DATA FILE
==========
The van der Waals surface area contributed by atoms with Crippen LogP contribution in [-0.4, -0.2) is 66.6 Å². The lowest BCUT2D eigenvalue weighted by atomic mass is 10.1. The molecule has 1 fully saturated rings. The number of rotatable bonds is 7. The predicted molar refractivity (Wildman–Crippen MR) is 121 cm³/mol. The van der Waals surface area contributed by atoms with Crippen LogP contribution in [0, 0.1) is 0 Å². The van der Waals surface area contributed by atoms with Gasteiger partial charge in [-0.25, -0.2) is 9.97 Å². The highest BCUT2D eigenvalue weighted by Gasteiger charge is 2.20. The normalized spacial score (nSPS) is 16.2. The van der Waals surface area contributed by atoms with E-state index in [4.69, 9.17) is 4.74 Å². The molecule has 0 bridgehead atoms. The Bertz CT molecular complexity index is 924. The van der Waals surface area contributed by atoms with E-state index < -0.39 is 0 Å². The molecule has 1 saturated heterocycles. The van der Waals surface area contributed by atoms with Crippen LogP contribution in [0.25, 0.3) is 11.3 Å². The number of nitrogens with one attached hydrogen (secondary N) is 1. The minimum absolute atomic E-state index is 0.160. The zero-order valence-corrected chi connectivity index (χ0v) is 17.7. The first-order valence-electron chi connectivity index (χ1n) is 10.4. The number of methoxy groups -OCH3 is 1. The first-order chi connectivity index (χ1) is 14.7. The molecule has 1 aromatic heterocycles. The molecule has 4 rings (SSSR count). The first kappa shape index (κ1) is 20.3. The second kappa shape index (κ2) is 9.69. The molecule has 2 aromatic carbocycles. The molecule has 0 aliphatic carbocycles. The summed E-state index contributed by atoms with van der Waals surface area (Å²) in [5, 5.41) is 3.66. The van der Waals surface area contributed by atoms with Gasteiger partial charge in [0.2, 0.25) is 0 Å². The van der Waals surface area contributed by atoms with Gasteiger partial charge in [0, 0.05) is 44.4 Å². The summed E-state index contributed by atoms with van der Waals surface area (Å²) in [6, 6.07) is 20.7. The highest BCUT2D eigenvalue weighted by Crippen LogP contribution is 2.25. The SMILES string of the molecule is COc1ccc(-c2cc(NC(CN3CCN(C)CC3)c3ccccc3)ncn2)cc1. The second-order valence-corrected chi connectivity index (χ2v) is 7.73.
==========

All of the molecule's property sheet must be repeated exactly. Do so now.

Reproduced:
The van der Waals surface area contributed by atoms with Crippen LogP contribution in [-0.4, -0.2) is 66.6 Å². The lowest BCUT2D eigenvalue weighted by atomic mass is 10.1. The molecule has 1 fully saturated rings. The number of rotatable bonds is 7. The predicted molar refractivity (Wildman–Crippen MR) is 121 cm³/mol. The van der Waals surface area contributed by atoms with Crippen LogP contribution in [0, 0.1) is 0 Å². The van der Waals surface area contributed by atoms with Gasteiger partial charge in [-0.25, -0.2) is 9.97 Å². The highest BCUT2D eigenvalue weighted by Gasteiger charge is 2.20. The normalized spacial score (nSPS) is 16.2. The van der Waals surface area contributed by atoms with E-state index in [4.69, 9.17) is 4.74 Å². The molecule has 0 bridgehead atoms. The Bertz CT molecular complexity index is 924. The van der Waals surface area contributed by atoms with E-state index < -0.39 is 0 Å². The molecule has 1 saturated heterocycles. The van der Waals surface area contributed by atoms with Crippen LogP contribution in [0.25, 0.3) is 11.3 Å². The number of nitrogens with one attached hydrogen (secondary N) is 1. The minimum absolute atomic E-state index is 0.160. The zero-order valence-corrected chi connectivity index (χ0v) is 17.7. The first-order valence-electron chi connectivity index (χ1n) is 10.4. The number of methoxy groups -OCH3 is 1. The first-order chi connectivity index (χ1) is 14.7. The molecule has 1 aromatic heterocycles. The molecule has 4 rings (SSSR count). The first kappa shape index (κ1) is 20.3. The second kappa shape index (κ2) is 9.69. The molecule has 2 aromatic carbocycles. The molecule has 0 aliphatic carbocycles. The summed E-state index contributed by atoms with van der Waals surface area (Å²) in [5, 5.41) is 3.66. The van der Waals surface area contributed by atoms with Gasteiger partial charge in [0.2, 0.25) is 0 Å². The van der Waals surface area contributed by atoms with Gasteiger partial charge in [0, 0.05) is 44.4 Å². The summed E-state index contributed by atoms with van der Waals surface area (Å²) in [6, 6.07) is 20.7. The highest BCUT2D eigenvalue weighted by Crippen LogP contribution is 2.25. The SMILES string of the molecule is COc1ccc(-c2cc(NC(CN3CCN(C)CC3)c3ccccc3)ncn2)cc1. The second-order valence-corrected chi connectivity index (χ2v) is 7.73.